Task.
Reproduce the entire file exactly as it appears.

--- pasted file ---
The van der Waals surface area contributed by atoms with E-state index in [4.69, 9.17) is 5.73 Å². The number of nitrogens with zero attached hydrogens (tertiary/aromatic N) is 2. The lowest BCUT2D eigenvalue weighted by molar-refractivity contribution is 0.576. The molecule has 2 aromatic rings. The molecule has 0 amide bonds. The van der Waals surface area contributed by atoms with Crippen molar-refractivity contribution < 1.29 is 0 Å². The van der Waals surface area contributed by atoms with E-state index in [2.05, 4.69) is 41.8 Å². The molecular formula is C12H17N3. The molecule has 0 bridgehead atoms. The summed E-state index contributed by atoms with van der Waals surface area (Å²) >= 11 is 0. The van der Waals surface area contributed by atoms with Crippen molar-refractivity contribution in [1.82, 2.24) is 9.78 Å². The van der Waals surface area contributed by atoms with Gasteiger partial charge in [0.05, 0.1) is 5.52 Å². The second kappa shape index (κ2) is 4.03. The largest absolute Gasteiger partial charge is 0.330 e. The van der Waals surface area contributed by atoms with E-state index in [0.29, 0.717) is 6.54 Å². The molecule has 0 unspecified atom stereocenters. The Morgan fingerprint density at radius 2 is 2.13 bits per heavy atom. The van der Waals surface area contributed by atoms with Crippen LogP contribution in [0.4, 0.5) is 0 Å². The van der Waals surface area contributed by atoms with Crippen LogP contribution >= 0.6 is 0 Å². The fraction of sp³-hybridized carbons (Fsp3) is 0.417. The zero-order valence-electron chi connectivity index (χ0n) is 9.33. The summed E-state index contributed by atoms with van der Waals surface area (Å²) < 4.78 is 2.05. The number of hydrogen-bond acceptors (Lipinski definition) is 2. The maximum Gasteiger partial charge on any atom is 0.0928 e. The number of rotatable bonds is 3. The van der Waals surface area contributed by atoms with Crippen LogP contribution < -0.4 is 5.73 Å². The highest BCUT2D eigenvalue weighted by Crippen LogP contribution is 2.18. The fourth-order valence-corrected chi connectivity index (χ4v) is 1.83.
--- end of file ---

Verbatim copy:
The van der Waals surface area contributed by atoms with E-state index in [4.69, 9.17) is 5.73 Å². The number of nitrogens with zero attached hydrogens (tertiary/aromatic N) is 2. The lowest BCUT2D eigenvalue weighted by molar-refractivity contribution is 0.576. The molecule has 2 aromatic rings. The molecule has 0 amide bonds. The van der Waals surface area contributed by atoms with Crippen molar-refractivity contribution < 1.29 is 0 Å². The van der Waals surface area contributed by atoms with E-state index in [2.05, 4.69) is 41.8 Å². The molecular formula is C12H17N3. The molecule has 0 bridgehead atoms. The summed E-state index contributed by atoms with van der Waals surface area (Å²) >= 11 is 0. The van der Waals surface area contributed by atoms with Crippen molar-refractivity contribution in [1.82, 2.24) is 9.78 Å². The van der Waals surface area contributed by atoms with Gasteiger partial charge in [0.05, 0.1) is 5.52 Å². The second kappa shape index (κ2) is 4.03. The largest absolute Gasteiger partial charge is 0.330 e. The van der Waals surface area contributed by atoms with E-state index in [0.29, 0.717) is 6.54 Å². The molecule has 0 unspecified atom stereocenters. The Morgan fingerprint density at radius 2 is 2.13 bits per heavy atom. The van der Waals surface area contributed by atoms with Crippen LogP contribution in [0.4, 0.5) is 0 Å². The van der Waals surface area contributed by atoms with Crippen LogP contribution >= 0.6 is 0 Å². The fraction of sp³-hybridized carbons (Fsp3) is 0.417. The zero-order valence-electron chi connectivity index (χ0n) is 9.33. The summed E-state index contributed by atoms with van der Waals surface area (Å²) < 4.78 is 2.05. The number of hydrogen-bond acceptors (Lipinski definition) is 2. The maximum Gasteiger partial charge on any atom is 0.0928 e. The number of rotatable bonds is 3. The van der Waals surface area contributed by atoms with Crippen LogP contribution < -0.4 is 5.73 Å². The highest BCUT2D eigenvalue weighted by Crippen LogP contribution is 2.18. The fourth-order valence-corrected chi connectivity index (χ4v) is 1.83.